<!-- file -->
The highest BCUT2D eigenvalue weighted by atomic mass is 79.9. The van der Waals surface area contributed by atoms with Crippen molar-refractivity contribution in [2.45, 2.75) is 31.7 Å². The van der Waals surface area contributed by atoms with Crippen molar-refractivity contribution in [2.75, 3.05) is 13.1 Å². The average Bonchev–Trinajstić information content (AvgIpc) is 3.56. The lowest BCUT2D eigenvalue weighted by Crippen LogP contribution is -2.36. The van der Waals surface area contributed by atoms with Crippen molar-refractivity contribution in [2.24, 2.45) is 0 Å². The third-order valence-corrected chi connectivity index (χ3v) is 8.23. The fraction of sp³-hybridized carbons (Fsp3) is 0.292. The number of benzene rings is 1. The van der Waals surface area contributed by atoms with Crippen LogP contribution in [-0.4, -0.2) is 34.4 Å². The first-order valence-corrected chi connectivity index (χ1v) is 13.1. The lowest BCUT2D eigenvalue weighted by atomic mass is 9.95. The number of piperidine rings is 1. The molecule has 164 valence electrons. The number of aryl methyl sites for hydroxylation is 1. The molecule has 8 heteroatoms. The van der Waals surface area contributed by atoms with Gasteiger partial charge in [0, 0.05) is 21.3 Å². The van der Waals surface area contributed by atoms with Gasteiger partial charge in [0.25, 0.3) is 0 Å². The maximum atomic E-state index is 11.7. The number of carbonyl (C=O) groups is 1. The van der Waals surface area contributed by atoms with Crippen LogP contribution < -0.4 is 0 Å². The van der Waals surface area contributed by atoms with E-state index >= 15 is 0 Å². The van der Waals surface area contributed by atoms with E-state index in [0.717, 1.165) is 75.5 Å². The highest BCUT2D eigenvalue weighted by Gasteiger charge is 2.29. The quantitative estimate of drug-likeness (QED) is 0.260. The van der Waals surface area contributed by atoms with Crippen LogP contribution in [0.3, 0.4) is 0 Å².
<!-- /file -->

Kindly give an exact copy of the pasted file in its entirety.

The highest BCUT2D eigenvalue weighted by atomic mass is 79.9. The van der Waals surface area contributed by atoms with Crippen molar-refractivity contribution in [2.45, 2.75) is 31.7 Å². The van der Waals surface area contributed by atoms with Crippen molar-refractivity contribution in [2.75, 3.05) is 13.1 Å². The average Bonchev–Trinajstić information content (AvgIpc) is 3.56. The lowest BCUT2D eigenvalue weighted by Crippen LogP contribution is -2.36. The van der Waals surface area contributed by atoms with Crippen molar-refractivity contribution in [2.24, 2.45) is 0 Å². The third-order valence-corrected chi connectivity index (χ3v) is 8.23. The fraction of sp³-hybridized carbons (Fsp3) is 0.292. The number of benzene rings is 1. The van der Waals surface area contributed by atoms with Crippen LogP contribution in [-0.4, -0.2) is 34.4 Å². The first-order valence-corrected chi connectivity index (χ1v) is 13.1. The lowest BCUT2D eigenvalue weighted by atomic mass is 9.95. The number of piperidine rings is 1. The molecule has 164 valence electrons. The number of aryl methyl sites for hydroxylation is 1. The molecule has 8 heteroatoms. The van der Waals surface area contributed by atoms with Gasteiger partial charge in [0, 0.05) is 21.3 Å². The van der Waals surface area contributed by atoms with Gasteiger partial charge in [0.25, 0.3) is 0 Å². The maximum atomic E-state index is 11.7. The number of carbonyl (C=O) groups is 1. The van der Waals surface area contributed by atoms with Crippen LogP contribution < -0.4 is 0 Å². The van der Waals surface area contributed by atoms with E-state index >= 15 is 0 Å². The van der Waals surface area contributed by atoms with E-state index in [0.717, 1.165) is 75.5 Å². The highest BCUT2D eigenvalue weighted by Gasteiger charge is 2.29. The quantitative estimate of drug-likeness (QED) is 0.260. The van der Waals surface area contributed by atoms with Crippen LogP contribution in [0.3, 0.4) is 0 Å².